It's hard to decide what to make of this book. It certainly tells the story of Henry -- don't call him Hank if you actually know him. But is this the definitive book, rather than Hank's own autobiography "I Had A Hammer" or one of the many other books written about the baseball legend?
The card tells us that the man could hit, but not about what motivated him, his struggles, his yearnings, his desire to be a force for good socially, not just athletically. This book, however, does -- or at least attempts to show us who Henry Aaron is today, and who he was then, both on and off the field.
Howard Bryant's work is not a light or easy read, but it is compelling and opens the doors into a world that isn't just about the on the field performance, but about the life of a baseball legend and the trials and tribulations he faced, not just as a ball player, but as a black ballplayer in an age where baseball was barely integrated, but much of the world still wasn't.
This volume spans Henry's life, from his early childhood to his current business triumphs and failures and when it is not telling you about Henry's on the field accomplishments it gives you plenty of insight into a very private man who had some very public moments. The persona Hank may be defined by those moments and the plaque that hangs in Cooperstown, but Henry didn't just fight opposing pitchers, he fought for social justice and equality, perhaps not always eloquently, but from his heart.
And while the modern baseball fan, or even those of generations past, tend to think that when Jackie Robinson strode onto the field for the first time that the battle for racial equality was won, that was far from true even for the black superstars of their day. It was a battle on many fronts: for equal treatment in hotels, restaurants, movie theaters, for fair salaries and for the betterment not just of their own lives, but for the lives of every other person of color.
Aaron perhaps has been characterized unfairly as "simple," "ignorant," "difficult," "bitter" and even as a "tool" of people who wanted to use him to advance their own causes, yet Bryant works hard to take us past those characterizations and to try to give us a glimpse of just who Henry really is and was.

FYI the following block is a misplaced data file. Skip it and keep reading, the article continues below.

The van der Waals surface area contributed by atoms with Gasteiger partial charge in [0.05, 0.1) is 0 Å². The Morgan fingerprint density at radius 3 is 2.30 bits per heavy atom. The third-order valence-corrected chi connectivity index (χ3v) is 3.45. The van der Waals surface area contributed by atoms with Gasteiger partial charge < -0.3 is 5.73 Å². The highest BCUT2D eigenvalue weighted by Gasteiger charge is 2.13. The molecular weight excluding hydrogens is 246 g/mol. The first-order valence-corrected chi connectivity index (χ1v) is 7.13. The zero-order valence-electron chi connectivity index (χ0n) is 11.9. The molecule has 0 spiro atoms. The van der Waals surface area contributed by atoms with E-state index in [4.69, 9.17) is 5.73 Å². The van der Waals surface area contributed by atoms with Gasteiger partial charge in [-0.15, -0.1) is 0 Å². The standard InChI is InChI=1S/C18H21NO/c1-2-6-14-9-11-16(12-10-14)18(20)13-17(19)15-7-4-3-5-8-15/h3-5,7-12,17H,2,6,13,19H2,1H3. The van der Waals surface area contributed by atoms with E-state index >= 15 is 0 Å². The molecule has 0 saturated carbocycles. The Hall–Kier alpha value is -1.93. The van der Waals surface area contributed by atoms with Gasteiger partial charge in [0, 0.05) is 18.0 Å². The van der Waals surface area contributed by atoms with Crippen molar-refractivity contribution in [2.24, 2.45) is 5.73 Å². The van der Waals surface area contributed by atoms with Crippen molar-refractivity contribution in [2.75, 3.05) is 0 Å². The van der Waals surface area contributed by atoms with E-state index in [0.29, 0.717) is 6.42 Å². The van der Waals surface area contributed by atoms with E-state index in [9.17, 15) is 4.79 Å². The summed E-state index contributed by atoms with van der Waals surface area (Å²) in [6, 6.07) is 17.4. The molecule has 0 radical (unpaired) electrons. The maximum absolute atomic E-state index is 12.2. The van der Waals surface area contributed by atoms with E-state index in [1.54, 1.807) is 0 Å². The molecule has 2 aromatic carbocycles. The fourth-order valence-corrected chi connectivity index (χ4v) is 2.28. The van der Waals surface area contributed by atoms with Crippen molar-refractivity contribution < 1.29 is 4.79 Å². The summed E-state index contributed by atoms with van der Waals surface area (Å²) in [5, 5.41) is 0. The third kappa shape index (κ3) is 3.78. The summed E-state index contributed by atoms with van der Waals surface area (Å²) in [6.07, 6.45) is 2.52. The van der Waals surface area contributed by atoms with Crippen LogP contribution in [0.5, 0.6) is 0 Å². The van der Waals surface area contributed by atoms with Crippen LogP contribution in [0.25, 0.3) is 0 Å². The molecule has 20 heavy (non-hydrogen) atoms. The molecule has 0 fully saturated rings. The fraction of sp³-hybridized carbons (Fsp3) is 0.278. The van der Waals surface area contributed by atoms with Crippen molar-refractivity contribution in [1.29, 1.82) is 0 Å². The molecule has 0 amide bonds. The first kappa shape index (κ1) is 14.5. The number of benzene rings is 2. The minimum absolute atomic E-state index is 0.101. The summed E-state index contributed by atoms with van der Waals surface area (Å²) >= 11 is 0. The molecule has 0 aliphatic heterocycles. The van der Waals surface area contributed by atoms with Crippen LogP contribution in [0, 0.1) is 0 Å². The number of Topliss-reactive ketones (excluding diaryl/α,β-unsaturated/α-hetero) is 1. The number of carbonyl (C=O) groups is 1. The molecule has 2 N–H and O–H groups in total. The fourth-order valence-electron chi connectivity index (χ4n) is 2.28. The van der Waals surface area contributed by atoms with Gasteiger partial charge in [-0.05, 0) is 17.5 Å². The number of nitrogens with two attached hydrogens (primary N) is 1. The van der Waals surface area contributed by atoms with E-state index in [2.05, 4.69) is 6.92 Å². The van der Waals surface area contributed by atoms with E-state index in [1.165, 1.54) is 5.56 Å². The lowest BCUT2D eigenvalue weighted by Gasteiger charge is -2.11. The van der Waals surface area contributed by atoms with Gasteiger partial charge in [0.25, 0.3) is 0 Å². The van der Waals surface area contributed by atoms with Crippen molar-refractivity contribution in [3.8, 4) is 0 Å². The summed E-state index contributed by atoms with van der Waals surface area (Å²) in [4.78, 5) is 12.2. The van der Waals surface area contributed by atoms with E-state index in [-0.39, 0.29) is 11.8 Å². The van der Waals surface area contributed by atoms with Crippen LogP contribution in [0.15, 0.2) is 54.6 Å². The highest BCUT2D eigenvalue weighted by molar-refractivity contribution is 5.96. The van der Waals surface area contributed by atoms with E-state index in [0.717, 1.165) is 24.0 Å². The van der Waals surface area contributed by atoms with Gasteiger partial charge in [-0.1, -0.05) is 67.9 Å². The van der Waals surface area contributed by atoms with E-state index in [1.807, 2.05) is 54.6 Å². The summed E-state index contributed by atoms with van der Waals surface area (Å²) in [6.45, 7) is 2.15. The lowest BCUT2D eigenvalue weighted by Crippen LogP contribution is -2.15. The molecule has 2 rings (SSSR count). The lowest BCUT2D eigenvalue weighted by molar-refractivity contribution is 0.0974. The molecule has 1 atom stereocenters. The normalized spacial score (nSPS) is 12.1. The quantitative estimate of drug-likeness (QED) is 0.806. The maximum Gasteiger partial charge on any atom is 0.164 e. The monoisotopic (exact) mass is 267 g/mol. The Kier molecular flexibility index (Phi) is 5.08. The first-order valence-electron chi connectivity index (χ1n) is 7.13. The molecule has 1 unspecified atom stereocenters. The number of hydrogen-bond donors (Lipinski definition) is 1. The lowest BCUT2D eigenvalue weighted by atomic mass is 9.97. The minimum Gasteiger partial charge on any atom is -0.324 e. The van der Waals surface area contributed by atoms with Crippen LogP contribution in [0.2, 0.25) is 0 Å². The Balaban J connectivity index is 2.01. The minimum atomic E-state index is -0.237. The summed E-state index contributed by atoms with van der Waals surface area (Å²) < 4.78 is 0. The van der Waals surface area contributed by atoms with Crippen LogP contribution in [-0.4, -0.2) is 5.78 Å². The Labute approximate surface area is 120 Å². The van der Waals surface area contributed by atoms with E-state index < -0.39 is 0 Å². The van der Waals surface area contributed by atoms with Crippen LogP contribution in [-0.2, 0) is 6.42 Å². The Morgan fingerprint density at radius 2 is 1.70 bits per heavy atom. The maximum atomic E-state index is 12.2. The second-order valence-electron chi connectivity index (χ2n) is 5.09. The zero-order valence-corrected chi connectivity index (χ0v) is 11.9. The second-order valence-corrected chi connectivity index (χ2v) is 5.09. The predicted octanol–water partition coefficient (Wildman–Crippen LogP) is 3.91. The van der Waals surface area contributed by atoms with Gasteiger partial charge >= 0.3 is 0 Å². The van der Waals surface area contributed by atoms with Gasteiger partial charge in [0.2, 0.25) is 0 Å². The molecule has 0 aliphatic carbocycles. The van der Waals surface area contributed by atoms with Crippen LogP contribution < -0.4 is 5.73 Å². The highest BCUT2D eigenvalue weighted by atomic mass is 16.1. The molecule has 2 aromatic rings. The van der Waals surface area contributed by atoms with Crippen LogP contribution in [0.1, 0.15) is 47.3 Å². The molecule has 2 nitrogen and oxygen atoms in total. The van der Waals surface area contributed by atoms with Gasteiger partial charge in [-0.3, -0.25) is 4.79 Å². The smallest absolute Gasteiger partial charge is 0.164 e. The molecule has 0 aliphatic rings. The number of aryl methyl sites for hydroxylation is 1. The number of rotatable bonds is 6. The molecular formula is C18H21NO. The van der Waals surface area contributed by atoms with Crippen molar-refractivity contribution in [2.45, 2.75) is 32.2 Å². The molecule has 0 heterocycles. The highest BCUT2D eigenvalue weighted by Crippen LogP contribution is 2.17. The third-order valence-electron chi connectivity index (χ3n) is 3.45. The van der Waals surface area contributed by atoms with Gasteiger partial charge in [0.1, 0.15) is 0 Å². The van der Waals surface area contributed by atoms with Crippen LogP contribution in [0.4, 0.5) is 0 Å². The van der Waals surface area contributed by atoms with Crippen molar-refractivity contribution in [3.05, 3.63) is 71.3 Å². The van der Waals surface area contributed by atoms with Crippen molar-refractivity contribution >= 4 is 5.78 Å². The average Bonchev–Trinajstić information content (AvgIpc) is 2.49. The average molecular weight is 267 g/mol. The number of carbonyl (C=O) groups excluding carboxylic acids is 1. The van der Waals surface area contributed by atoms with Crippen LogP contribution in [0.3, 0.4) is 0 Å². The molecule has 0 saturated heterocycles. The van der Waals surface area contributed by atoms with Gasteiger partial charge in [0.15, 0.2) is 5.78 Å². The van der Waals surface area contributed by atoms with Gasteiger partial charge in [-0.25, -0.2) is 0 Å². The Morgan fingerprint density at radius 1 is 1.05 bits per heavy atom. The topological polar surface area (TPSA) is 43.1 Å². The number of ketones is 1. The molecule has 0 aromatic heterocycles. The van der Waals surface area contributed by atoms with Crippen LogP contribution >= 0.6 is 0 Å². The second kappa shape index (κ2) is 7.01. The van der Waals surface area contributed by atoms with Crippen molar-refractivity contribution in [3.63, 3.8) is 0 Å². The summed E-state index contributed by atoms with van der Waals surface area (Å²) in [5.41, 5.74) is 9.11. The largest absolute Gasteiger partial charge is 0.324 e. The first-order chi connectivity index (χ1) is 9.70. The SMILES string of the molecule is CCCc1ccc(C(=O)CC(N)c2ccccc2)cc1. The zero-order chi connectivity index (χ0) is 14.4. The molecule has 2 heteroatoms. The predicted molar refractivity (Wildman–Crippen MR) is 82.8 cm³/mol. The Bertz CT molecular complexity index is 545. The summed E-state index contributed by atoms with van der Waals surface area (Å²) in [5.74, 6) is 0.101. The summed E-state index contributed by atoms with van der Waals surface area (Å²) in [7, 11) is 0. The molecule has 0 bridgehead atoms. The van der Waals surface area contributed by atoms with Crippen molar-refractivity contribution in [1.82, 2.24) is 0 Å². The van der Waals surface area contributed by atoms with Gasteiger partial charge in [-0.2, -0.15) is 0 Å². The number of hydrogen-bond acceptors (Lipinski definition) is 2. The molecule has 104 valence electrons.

To a degree he succeeds in at least opening our eyes to the man though it is still difficult to judge him, nor to even tell if you'd like Henry if you sat down to lunch with him rather than his Hank persona.
Perhaps to me the most interesting part of the book however was toward the end and Henry's feelings about steroids, Barry Bonds and the breaking of his home run record. Something he considers fraudulent because of the cheating. Yet you don't feel that Henry mourns the loss of the record, so much as despises the way it was lost. That was a personal affront to a man who believed in playing the game fairly, honorably and to the best of one's natural abilities.
All in all this is a very enjoyable and enlightening book although it can be a bit of a heavy read. Still I'd give it a strong 2.5 Balls and say it is well worth reading.
AtHomePlate.com writes its book reviews with the following rating scale in mind:
Four Balls: An exceptional book that truly earns a walk straight to the local book store to get a copy.
Three Balls: This book stands out from its peers and is highly recommended.
Two Balls: A book worth reading/owning and is usually above average.
One Ball: This book has something to say but is nothing special.
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